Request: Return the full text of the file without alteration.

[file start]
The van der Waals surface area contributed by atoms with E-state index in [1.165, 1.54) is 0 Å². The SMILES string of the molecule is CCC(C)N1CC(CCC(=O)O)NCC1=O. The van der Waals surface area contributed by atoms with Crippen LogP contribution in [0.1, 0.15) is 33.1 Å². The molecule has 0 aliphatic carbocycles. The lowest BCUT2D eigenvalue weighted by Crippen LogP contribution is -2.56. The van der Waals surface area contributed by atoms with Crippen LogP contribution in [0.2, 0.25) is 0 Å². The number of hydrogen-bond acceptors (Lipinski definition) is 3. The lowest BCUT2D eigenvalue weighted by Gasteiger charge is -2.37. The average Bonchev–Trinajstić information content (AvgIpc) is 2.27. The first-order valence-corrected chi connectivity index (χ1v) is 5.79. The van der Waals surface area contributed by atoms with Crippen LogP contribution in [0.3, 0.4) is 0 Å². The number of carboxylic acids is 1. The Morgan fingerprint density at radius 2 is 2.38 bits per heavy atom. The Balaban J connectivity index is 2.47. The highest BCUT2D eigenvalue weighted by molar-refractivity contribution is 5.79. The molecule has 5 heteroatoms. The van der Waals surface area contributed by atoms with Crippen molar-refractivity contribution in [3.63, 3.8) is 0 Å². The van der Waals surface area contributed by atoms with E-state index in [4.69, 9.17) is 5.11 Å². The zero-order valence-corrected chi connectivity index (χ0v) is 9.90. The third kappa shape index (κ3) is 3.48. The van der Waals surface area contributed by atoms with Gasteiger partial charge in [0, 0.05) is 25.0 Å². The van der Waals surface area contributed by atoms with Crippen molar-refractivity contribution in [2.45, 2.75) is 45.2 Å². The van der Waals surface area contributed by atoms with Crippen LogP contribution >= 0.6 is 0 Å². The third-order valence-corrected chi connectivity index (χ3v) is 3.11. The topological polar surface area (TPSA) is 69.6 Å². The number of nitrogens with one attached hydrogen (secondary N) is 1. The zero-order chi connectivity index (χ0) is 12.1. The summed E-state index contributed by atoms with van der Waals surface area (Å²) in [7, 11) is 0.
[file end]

The van der Waals surface area contributed by atoms with E-state index in [1.165, 1.54) is 0 Å². The SMILES string of the molecule is CCC(C)N1CC(CCC(=O)O)NCC1=O. The van der Waals surface area contributed by atoms with Crippen LogP contribution in [0.1, 0.15) is 33.1 Å². The molecule has 0 aliphatic carbocycles. The lowest BCUT2D eigenvalue weighted by Crippen LogP contribution is -2.56. The van der Waals surface area contributed by atoms with Crippen LogP contribution in [0.2, 0.25) is 0 Å². The number of hydrogen-bond acceptors (Lipinski definition) is 3. The lowest BCUT2D eigenvalue weighted by Gasteiger charge is -2.37. The average Bonchev–Trinajstić information content (AvgIpc) is 2.27. The first-order valence-corrected chi connectivity index (χ1v) is 5.79. The van der Waals surface area contributed by atoms with Crippen LogP contribution in [0.3, 0.4) is 0 Å². The number of carboxylic acids is 1. The Morgan fingerprint density at radius 2 is 2.38 bits per heavy atom. The Balaban J connectivity index is 2.47. The highest BCUT2D eigenvalue weighted by molar-refractivity contribution is 5.79. The molecule has 5 heteroatoms. The van der Waals surface area contributed by atoms with Crippen molar-refractivity contribution in [3.63, 3.8) is 0 Å². The van der Waals surface area contributed by atoms with E-state index in [4.69, 9.17) is 5.11 Å². The zero-order valence-corrected chi connectivity index (χ0v) is 9.90. The third kappa shape index (κ3) is 3.48. The van der Waals surface area contributed by atoms with Gasteiger partial charge in [0, 0.05) is 25.0 Å². The van der Waals surface area contributed by atoms with Crippen molar-refractivity contribution in [2.45, 2.75) is 45.2 Å². The van der Waals surface area contributed by atoms with Crippen LogP contribution >= 0.6 is 0 Å². The third-order valence-corrected chi connectivity index (χ3v) is 3.11. The topological polar surface area (TPSA) is 69.6 Å². The number of nitrogens with one attached hydrogen (secondary N) is 1. The zero-order chi connectivity index (χ0) is 12.1. The summed E-state index contributed by atoms with van der Waals surface area (Å²) in [7, 11) is 0.